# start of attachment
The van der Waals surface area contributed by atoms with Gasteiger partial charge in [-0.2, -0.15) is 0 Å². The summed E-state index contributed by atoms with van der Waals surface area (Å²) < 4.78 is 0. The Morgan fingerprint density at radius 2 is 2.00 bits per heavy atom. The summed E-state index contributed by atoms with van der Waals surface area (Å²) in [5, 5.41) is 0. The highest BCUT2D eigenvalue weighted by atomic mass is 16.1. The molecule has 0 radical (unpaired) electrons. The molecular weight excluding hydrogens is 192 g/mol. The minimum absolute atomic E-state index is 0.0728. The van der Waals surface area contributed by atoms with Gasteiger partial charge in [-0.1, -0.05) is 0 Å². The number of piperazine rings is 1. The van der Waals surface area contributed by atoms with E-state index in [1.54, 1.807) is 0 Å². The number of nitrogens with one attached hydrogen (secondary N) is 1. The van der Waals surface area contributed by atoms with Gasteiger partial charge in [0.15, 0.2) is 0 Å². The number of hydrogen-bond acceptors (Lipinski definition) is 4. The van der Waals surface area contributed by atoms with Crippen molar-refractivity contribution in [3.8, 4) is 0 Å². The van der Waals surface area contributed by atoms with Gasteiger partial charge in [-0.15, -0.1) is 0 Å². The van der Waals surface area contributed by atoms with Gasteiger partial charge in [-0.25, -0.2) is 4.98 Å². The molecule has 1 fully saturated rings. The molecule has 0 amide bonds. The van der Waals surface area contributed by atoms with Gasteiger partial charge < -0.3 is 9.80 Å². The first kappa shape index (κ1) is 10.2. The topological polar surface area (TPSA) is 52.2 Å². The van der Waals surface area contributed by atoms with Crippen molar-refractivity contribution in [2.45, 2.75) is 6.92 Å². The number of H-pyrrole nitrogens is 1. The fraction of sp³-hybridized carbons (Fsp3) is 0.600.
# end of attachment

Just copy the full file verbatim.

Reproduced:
The van der Waals surface area contributed by atoms with Gasteiger partial charge in [-0.2, -0.15) is 0 Å². The summed E-state index contributed by atoms with van der Waals surface area (Å²) < 4.78 is 0. The Morgan fingerprint density at radius 2 is 2.00 bits per heavy atom. The summed E-state index contributed by atoms with van der Waals surface area (Å²) in [5, 5.41) is 0. The highest BCUT2D eigenvalue weighted by atomic mass is 16.1. The molecule has 0 radical (unpaired) electrons. The molecular weight excluding hydrogens is 192 g/mol. The minimum absolute atomic E-state index is 0.0728. The van der Waals surface area contributed by atoms with Gasteiger partial charge in [-0.1, -0.05) is 0 Å². The number of piperazine rings is 1. The van der Waals surface area contributed by atoms with E-state index in [1.54, 1.807) is 0 Å². The number of nitrogens with one attached hydrogen (secondary N) is 1. The van der Waals surface area contributed by atoms with Gasteiger partial charge in [0.15, 0.2) is 0 Å². The number of hydrogen-bond acceptors (Lipinski definition) is 4. The van der Waals surface area contributed by atoms with Crippen molar-refractivity contribution in [3.8, 4) is 0 Å². The van der Waals surface area contributed by atoms with Gasteiger partial charge in [-0.15, -0.1) is 0 Å². The van der Waals surface area contributed by atoms with Gasteiger partial charge in [-0.25, -0.2) is 4.98 Å². The molecule has 1 fully saturated rings. The molecule has 0 amide bonds. The van der Waals surface area contributed by atoms with Gasteiger partial charge < -0.3 is 9.80 Å². The first kappa shape index (κ1) is 10.2. The topological polar surface area (TPSA) is 52.2 Å². The van der Waals surface area contributed by atoms with Crippen molar-refractivity contribution in [2.45, 2.75) is 6.92 Å². The number of H-pyrrole nitrogens is 1. The fraction of sp³-hybridized carbons (Fsp3) is 0.600.